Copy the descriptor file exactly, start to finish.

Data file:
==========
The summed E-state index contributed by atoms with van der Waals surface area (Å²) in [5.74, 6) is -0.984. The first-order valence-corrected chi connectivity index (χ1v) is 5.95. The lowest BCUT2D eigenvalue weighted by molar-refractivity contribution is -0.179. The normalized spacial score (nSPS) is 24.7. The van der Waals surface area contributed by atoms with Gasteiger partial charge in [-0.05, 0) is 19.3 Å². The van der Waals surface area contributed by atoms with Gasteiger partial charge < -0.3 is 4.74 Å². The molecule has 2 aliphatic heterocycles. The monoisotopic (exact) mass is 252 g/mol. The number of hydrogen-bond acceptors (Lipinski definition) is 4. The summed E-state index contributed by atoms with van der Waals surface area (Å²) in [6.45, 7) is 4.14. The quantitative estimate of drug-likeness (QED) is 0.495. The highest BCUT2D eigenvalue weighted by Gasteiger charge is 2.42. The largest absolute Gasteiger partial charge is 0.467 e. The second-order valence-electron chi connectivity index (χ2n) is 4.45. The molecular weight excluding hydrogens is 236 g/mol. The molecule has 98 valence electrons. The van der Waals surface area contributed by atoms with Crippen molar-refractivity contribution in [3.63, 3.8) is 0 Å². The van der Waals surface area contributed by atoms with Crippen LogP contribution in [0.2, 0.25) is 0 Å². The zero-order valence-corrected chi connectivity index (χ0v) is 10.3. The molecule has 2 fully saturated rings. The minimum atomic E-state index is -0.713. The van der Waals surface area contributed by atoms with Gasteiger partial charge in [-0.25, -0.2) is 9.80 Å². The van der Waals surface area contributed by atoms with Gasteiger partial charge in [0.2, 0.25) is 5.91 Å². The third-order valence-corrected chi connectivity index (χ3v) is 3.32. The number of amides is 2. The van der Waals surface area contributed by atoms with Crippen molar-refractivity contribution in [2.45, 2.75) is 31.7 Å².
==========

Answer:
The summed E-state index contributed by atoms with van der Waals surface area (Å²) in [5.74, 6) is -0.984. The first-order valence-corrected chi connectivity index (χ1v) is 5.95. The lowest BCUT2D eigenvalue weighted by molar-refractivity contribution is -0.179. The normalized spacial score (nSPS) is 24.7. The van der Waals surface area contributed by atoms with Gasteiger partial charge in [-0.05, 0) is 19.3 Å². The van der Waals surface area contributed by atoms with Gasteiger partial charge < -0.3 is 4.74 Å². The molecule has 2 aliphatic heterocycles. The monoisotopic (exact) mass is 252 g/mol. The number of hydrogen-bond acceptors (Lipinski definition) is 4. The summed E-state index contributed by atoms with van der Waals surface area (Å²) in [6.45, 7) is 4.14. The quantitative estimate of drug-likeness (QED) is 0.495. The highest BCUT2D eigenvalue weighted by Gasteiger charge is 2.42. The largest absolute Gasteiger partial charge is 0.467 e. The second-order valence-electron chi connectivity index (χ2n) is 4.45. The molecular weight excluding hydrogens is 236 g/mol. The molecule has 98 valence electrons. The van der Waals surface area contributed by atoms with Crippen molar-refractivity contribution in [3.63, 3.8) is 0 Å². The van der Waals surface area contributed by atoms with Crippen LogP contribution in [0.2, 0.25) is 0 Å². The zero-order valence-corrected chi connectivity index (χ0v) is 10.3. The molecule has 2 fully saturated rings. The minimum atomic E-state index is -0.713. The van der Waals surface area contributed by atoms with Gasteiger partial charge in [-0.25, -0.2) is 9.80 Å². The van der Waals surface area contributed by atoms with Gasteiger partial charge in [0.2, 0.25) is 5.91 Å². The third-order valence-corrected chi connectivity index (χ3v) is 3.32. The number of amides is 2. The van der Waals surface area contributed by atoms with Crippen molar-refractivity contribution in [2.45, 2.75) is 31.7 Å².